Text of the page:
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Dream Theater - Octavarium CD (album) cover


Dream Theater


Progressive Metal

3.66 | 2012 ratings

From, the ultimate progressive rock music website

Cygnus X-2
Special Collaborator
Honorary Collaborator
4 stars Now, I don't want to come off as a DT fanboy, but I must say that this is an incredible effort. After the excessively heavy Train of Thought, Dream Theater fans were left wanting them to return to their contemporary roots, more prog less metal. This album is a combination of metal and progressive rock, with a twist of pop here and there, and the collaboration of all of these elements is well used. The musicianship, as always, is top notch. Gone are the excessive mind numbing solos from Petrucci, who now plays with a more melodic approach. Jordan Rudess is the star of the album, playing incredible pianos and synths throughout each of the eight tracks. John Myung, normally unhearable on previous albums, is now very audible. He always gives great performances throughout. Mike Portnoy also plays great drums throughout, but nothing out of the ordinary or spectacular. And finally, James LaBrie is now a tolerable vocalist, his voice is great throughout.

The album opener, The Root of all Evil, is a continuation of Mike Portnoy's saga about alcoholism and the ability to clean up. It begins quietly, with a chilling piano note coming first. As the drums kick in (playing the "riff" from This Dying Soul from a percussive standpoint), and the guitar comes through the speakers, the listener is taken for a ride. Petrucci finally has some self-control and keeps with the flow, playing with more of a rhythm approach. Rudess is the only one keeping to the old DT staple, playing off the wall and needlessly complicated keyboard solos. The vocals on this track are also top notch, and the lyrics are among the best that Portnoy has written.

The second track, The Answer Lies Within, is a more laid back tune, with Rudess leading the way throughout. Myung's bass work on this track is great, and LaBrie really is at a high with his singing. Nothing much more to say on this track.

The third track, These Walls, begins with a fade in of Petrucci overly distorted guitar. What begins as a muddy, dirty track, quickly becomes a more symphonic track. Rudess's synths take the forefront again, and they never let up. The vocals are great, and the lyrics that Petrucci wrote are also among his best.

The fourth track, the poppiest track of the album (the only one I dislike), I Walk Beside You sounds like DT covering a U2 track. From a guitarist's view, the guitar is very well done, as is the bass. The drumming is very adequate, as is the keyboard. LaBrie is the star of this track, giving a very emotional vocal line.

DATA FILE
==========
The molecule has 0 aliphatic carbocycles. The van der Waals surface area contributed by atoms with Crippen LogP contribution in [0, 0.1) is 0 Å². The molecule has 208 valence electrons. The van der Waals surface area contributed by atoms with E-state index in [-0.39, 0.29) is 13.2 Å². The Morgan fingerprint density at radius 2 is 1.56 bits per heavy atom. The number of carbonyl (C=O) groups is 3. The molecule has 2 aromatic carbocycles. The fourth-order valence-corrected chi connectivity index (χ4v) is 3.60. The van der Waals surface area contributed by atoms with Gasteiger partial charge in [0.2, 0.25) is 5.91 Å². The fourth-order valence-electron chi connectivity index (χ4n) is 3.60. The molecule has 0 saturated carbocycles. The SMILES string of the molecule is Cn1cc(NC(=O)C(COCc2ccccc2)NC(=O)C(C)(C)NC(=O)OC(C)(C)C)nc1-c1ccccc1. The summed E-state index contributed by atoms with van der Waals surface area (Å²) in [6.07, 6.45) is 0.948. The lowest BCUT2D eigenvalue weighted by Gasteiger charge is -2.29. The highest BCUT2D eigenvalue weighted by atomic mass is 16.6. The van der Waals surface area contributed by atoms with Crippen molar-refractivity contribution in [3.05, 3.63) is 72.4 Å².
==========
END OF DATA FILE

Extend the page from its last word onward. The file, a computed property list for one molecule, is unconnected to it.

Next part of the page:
The fifth track, Panic Attack, begins with an incredible bass intro. After that, it sounds like old DT. The bass work throughout is phenomenal, one of the best Myung has ever done. The guitar is also intricate and complex without being too technical, the keyboard also makes the song feel more symphonic. In a word, one of the best songs on the album, really harking back to their roots.

The sixth song, Never Enough, has a great riff, great vocals from LaBrie and lyrics from Portnoy. The keyboard and drum on this track are among the best of the album. Not saying that the guitar isn't great either, it's just not up to par with the rest of the album. A great track not to be left out.

The seventh track, perhaps the most emotional on the album, is Sacrificed Sons. The song, with lyrics concerning 9/11 and all of the terrorism in the world. Features awesome keyboard from Rudess, great guitar from Petrucci, and incredible vocals from LaBrie. The guitar solo on this track is also very emotional, at one point sounding like an ambulance. Another very symphonic track from DT.

The finale, the best track on the album, is the 24 minute epic, Octavarium. It begins with a very Floydian intro, just keyboards. Rudess' use of the Continuum in the intro of this track is flawless, and his work with the lap steel is also a great addition to the mix. What comes next is 18 or 19 minutes of prog nirvana. Featuring great bass work from Myung during Awakening, great guitar from Petrucci throughout (especially the opening acoustic work), great drumming and lyrics from Portnoy, and great vocals and lyrics from LaBrie, this is arguably the best track DT has ever done. With lyrics in the middle sections alluding to famous works of Genesis, Pink Floyd, The Beatles, and Yes, the metal combines perfectly with the symphony. The last haunting piano note is the same as the opening one in the Root of all Evil.

Overall, this is one of the most balanced work DT has ever done. There are very few dry spots, I Walk Beside You the biggest one, and the musicianship is impeccable. I recommend this album to any fan of progressive music who isn't tired of the endless DT debates. 4/5.

Cygnus X-2 | 4/5 |


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